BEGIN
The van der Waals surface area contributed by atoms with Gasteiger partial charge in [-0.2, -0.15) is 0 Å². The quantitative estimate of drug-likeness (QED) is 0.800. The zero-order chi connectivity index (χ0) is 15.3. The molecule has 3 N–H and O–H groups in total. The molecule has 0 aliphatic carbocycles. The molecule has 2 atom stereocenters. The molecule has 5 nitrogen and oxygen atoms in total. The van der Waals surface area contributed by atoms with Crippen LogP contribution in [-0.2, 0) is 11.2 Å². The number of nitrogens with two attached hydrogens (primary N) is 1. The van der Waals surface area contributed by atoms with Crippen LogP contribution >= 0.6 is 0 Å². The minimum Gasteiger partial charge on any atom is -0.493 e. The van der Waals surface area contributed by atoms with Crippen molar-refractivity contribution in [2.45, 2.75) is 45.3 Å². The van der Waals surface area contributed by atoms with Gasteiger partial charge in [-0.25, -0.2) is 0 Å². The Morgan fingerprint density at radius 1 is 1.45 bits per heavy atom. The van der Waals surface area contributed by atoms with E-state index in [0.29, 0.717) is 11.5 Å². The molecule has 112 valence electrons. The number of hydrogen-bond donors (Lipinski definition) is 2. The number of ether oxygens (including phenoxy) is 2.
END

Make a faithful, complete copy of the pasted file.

The van der Waals surface area contributed by atoms with Gasteiger partial charge in [-0.2, -0.15) is 0 Å². The quantitative estimate of drug-likeness (QED) is 0.800. The zero-order chi connectivity index (χ0) is 15.3. The molecule has 3 N–H and O–H groups in total. The molecule has 0 aliphatic carbocycles. The molecule has 2 atom stereocenters. The molecule has 5 nitrogen and oxygen atoms in total. The van der Waals surface area contributed by atoms with Crippen LogP contribution in [-0.2, 0) is 11.2 Å². The number of nitrogens with two attached hydrogens (primary N) is 1. The van der Waals surface area contributed by atoms with Crippen LogP contribution >= 0.6 is 0 Å². The minimum Gasteiger partial charge on any atom is -0.493 e. The van der Waals surface area contributed by atoms with Crippen molar-refractivity contribution in [2.45, 2.75) is 45.3 Å². The van der Waals surface area contributed by atoms with Gasteiger partial charge in [-0.25, -0.2) is 0 Å². The Morgan fingerprint density at radius 1 is 1.45 bits per heavy atom. The van der Waals surface area contributed by atoms with E-state index in [0.29, 0.717) is 11.5 Å². The molecule has 112 valence electrons. The number of hydrogen-bond donors (Lipinski definition) is 2. The number of ether oxygens (including phenoxy) is 2.